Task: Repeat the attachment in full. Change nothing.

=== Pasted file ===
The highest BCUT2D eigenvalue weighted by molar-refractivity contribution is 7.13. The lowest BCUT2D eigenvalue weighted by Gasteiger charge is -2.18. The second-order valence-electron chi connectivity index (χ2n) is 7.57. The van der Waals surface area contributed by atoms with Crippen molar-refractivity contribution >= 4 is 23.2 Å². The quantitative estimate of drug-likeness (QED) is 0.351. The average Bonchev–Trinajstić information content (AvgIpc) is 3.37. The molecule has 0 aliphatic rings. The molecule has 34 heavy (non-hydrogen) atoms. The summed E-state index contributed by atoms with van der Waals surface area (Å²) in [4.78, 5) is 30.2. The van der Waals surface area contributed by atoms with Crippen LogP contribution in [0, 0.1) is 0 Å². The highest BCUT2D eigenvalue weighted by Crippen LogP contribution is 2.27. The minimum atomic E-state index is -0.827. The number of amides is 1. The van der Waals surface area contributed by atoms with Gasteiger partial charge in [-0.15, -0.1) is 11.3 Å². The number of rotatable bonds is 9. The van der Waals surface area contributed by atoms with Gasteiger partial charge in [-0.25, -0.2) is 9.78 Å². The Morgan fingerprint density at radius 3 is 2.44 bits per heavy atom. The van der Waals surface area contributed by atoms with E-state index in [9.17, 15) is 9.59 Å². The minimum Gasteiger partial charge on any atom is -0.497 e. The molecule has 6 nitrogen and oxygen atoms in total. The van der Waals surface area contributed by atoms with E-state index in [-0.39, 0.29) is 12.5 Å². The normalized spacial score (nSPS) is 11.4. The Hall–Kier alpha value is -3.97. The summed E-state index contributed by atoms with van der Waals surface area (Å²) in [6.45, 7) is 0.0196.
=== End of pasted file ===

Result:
The highest BCUT2D eigenvalue weighted by molar-refractivity contribution is 7.13. The lowest BCUT2D eigenvalue weighted by Gasteiger charge is -2.18. The second-order valence-electron chi connectivity index (χ2n) is 7.57. The van der Waals surface area contributed by atoms with Crippen molar-refractivity contribution >= 4 is 23.2 Å². The quantitative estimate of drug-likeness (QED) is 0.351. The average Bonchev–Trinajstić information content (AvgIpc) is 3.37. The molecule has 0 aliphatic rings. The molecule has 34 heavy (non-hydrogen) atoms. The summed E-state index contributed by atoms with van der Waals surface area (Å²) in [4.78, 5) is 30.2. The van der Waals surface area contributed by atoms with Crippen LogP contribution in [0, 0.1) is 0 Å². The highest BCUT2D eigenvalue weighted by Crippen LogP contribution is 2.27. The minimum atomic E-state index is -0.827. The number of amides is 1. The van der Waals surface area contributed by atoms with Gasteiger partial charge in [-0.15, -0.1) is 11.3 Å². The number of rotatable bonds is 9. The van der Waals surface area contributed by atoms with Gasteiger partial charge in [-0.25, -0.2) is 9.78 Å². The Morgan fingerprint density at radius 3 is 2.44 bits per heavy atom. The van der Waals surface area contributed by atoms with E-state index in [9.17, 15) is 9.59 Å². The minimum Gasteiger partial charge on any atom is -0.497 e. The molecule has 6 nitrogen and oxygen atoms in total. The van der Waals surface area contributed by atoms with E-state index in [-0.39, 0.29) is 12.5 Å². The normalized spacial score (nSPS) is 11.4. The Hall–Kier alpha value is -3.97. The summed E-state index contributed by atoms with van der Waals surface area (Å²) in [6.45, 7) is 0.0196.